New Jersey is celebrating National Farmer’s Market Week, which runs through Saturday, by encouraging people to go out and buy produce from local farmers, particularly if they use federal supplement programs.

Cathleen D. Bennett, commissioner of the state Department of Health, and Douglas H. Fisher, secretary of the state Department of Agriculture, will join Bridgeton Mayor Albert Kelly and federal officials at Rottkamp Farms in Bridgeton on Thursday in support of farmers market programs throughout the state.

Eligible participants in the Women, Infants and Children (WIC) and Senior Farmers’ Market Nutrition Programs can trade their farmers’ market nutrition checks for prepackaged bags of fresh fruits and vegetables grown at Rottkamp Farms. They will also get recipes on how to prepare the produce.

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“This program helps local farmers sell fresh fruits and vegetables while providing families healthy, nutritious produce. But only 66 percent of WIC Farmers Market vouchers were redeemed statewide in 2016,” Bennett said in a statement.

Bennett said that meant more than $300,000 worth of fresh produce that could have gone to families was returned to the federal government.

The health department’s WIC program oversees the WIC Farmers’ Market Nutrition Program and Senior Farmers’ Market Nutrition Program. There are 210 certified farmers statewide serving all 21 New Jersey counties.

A bill sponsored by Assemblymen Vincent Mazzeo, D-Atlantic, Adam Taliaferro, D-Cumberland, Gloucester, Salem, and others was passed by the state Assembly in June with the aim of increasing access to fresh produce for people using the Supplemental Nutrition Assistance Program and the WIC program.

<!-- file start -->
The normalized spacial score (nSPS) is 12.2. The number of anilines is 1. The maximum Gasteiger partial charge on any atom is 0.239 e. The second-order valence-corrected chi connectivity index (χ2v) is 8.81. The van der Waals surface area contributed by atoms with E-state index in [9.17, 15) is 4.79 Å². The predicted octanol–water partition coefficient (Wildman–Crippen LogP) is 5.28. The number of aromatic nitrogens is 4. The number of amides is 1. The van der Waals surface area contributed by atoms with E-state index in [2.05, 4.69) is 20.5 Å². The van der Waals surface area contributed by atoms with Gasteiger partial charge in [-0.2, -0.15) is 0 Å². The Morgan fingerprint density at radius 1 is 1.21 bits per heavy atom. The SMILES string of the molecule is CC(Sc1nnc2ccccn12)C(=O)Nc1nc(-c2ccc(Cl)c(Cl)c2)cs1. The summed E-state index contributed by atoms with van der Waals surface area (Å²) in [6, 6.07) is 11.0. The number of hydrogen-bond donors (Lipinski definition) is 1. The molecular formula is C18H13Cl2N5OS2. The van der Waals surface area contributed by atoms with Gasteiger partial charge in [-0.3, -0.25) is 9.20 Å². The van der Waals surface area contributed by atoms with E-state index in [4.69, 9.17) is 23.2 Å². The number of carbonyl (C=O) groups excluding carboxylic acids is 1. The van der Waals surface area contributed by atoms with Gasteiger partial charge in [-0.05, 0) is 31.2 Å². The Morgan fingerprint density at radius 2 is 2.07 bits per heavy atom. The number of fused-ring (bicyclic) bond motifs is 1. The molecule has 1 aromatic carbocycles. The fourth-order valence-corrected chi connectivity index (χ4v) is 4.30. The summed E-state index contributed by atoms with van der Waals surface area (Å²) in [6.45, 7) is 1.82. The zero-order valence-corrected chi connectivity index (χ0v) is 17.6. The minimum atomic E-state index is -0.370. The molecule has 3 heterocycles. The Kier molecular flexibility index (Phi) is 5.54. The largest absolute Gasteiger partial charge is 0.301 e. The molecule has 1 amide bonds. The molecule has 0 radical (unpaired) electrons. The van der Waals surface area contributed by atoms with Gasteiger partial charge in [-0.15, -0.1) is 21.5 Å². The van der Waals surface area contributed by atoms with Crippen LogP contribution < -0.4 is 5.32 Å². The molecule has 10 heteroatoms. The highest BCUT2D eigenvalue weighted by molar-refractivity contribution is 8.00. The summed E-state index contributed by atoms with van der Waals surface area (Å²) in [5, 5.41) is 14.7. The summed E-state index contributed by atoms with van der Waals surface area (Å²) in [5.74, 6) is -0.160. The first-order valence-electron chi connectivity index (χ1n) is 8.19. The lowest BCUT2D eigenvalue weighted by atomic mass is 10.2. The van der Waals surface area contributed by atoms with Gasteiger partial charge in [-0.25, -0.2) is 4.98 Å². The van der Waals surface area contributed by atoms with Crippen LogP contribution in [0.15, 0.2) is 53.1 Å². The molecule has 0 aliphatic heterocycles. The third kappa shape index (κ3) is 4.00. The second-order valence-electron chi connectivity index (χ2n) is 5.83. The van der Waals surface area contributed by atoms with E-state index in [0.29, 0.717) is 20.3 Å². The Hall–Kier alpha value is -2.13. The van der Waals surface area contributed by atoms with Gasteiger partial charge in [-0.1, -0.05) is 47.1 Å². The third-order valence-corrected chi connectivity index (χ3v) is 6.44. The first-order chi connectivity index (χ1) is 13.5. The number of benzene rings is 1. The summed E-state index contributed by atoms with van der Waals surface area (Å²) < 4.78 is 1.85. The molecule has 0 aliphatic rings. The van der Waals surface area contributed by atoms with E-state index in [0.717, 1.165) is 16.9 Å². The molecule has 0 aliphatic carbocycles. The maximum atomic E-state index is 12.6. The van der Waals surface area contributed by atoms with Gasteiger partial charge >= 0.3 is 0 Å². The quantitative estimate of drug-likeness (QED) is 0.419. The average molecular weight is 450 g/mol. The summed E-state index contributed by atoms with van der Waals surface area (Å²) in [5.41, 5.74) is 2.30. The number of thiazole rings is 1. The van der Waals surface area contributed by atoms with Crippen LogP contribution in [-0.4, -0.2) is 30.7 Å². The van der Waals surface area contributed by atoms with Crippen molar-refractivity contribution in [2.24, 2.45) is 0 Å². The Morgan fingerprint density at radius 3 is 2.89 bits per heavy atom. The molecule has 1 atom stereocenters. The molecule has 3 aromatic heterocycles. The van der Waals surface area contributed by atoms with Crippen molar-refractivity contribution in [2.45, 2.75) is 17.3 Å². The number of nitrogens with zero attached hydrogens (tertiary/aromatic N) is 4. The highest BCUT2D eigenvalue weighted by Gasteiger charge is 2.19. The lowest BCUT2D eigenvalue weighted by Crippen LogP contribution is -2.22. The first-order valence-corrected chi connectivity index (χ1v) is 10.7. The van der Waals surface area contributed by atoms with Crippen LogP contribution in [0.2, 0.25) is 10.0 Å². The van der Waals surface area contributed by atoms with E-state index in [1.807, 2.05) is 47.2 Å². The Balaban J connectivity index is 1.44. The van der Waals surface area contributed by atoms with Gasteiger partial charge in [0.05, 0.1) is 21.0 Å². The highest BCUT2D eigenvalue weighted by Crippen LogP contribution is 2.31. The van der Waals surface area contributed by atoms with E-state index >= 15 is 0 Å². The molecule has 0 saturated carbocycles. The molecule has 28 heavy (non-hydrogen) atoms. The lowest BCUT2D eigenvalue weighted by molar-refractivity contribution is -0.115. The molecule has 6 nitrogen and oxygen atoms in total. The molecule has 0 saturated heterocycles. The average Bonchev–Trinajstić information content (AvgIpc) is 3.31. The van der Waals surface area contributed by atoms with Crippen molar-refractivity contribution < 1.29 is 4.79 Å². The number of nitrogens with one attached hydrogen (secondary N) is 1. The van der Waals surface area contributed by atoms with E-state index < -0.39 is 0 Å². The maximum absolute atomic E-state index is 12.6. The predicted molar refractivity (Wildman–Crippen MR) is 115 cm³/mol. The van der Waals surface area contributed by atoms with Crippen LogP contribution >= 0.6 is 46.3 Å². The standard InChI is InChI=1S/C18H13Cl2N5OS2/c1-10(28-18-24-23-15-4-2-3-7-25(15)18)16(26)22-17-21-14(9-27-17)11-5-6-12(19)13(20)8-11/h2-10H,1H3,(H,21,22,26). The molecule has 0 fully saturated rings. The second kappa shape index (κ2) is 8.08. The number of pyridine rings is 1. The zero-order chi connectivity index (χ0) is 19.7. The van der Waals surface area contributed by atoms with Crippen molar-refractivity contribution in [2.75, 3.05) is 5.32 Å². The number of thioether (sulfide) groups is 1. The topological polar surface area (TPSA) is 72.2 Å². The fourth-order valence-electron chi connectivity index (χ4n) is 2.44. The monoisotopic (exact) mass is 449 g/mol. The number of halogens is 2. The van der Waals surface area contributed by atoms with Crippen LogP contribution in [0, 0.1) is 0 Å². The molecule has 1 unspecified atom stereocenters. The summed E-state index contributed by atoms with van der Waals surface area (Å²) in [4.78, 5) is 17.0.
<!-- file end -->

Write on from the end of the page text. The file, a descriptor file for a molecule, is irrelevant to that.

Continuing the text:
The WIC Services Unit in the state Department of Health would be able to authorize SNAP farmers market vendors for the WIC nutrition program by just seeing SNAP documentation.

Currently, farmers markets have to get separate authorization from the state WIC unit for two nutrition programs and the U.S. Department of Agriculture for SNAP to participate in these programs.

Farmers markets increase access to nutritious food, support healthy communities, address food insecurity, preserve farmland and stimulate local economies, state experts said.

“This partnership provides an avenue for people to have greater access to Jersey Fresh produce,” Fisher said in a statement.

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Previously interned and reported for, The Asbury Park Press, The Boston Globe

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